Essay about Of Ideas, the Mind, and the Universe

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Perception is a concept that we take for granted in our everyday lives. We assume that what we perceive are the physical properties of the objects we encounter. George Berkeley, through his work Three Dialogues Between Hylas and Philonous , questions these notions of what is truly real. Berkeley voices his opinion through the character Philonous, who assumes a very similar role to Socrates in the Platonic dialogues. First, it is necessary to distinguish between different types of sensory perception for clarity’s sake. Philonous systematically shows where all sensory perceptions break down to qualia within the mind in the beginning of his dialogue, first with secondary qualities, and then primary qualities. To explain our sense of objective…show more content…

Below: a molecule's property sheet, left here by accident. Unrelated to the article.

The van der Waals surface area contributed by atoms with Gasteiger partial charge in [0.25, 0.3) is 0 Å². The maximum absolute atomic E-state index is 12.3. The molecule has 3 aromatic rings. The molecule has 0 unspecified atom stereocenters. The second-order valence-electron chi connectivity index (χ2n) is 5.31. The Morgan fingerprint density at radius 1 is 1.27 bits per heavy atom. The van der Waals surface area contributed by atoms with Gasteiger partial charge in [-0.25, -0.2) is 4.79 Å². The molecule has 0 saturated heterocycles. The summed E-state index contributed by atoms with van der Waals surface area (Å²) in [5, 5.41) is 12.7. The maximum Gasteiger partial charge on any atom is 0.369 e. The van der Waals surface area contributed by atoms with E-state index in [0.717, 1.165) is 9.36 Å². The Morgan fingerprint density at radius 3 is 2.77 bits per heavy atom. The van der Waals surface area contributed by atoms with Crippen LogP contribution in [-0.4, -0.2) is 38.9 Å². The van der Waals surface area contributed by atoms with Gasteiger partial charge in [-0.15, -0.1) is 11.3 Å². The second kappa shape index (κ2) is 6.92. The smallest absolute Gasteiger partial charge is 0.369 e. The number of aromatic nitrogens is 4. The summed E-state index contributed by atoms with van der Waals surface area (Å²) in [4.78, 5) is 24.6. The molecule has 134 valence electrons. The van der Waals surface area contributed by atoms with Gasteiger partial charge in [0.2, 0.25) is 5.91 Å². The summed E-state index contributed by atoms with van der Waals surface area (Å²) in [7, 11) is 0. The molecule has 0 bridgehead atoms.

Hylas believes that heat is inherent within the object (and is thus an example of one of Locke’s primary qualities), but Philonous presents him with a simple thought experiment which dispels Hylas’ belief: “Supose now one of your hands hot, and the other cold, and that they are both at once put into the same vessel of water, in an intermediate state; will not the water seem cold to one hand and warm to the other?” Here, Philonous has given an example of two opposite sensations arising from the same object, which, if we assume heat to be a property inherent of the object, creates a contradiction. Therefore, Philonous concludes that heat cannot be a sensible quality. Philonous gives another example, in which he says that if one pricks their finger with a pin, the pain obviously occurs from the prick, not a property inherent in the pin. He presents this as analogous to the fire, and claims that it is just as absurd to say that the pain from a burn, which he equates with a great heat, is inherent within the fire as it is to say that pain is inherent within the pin . Philonous uses this technique of pleasure and pain existing within senseless objects in order to debunk a number of other sensory perceptions, including sweetness, bitterness, and odour . As for sound, Hylas admits that the sensation of sound occurs within the mind, but that it is based upon the movement of air. Philonous refutes
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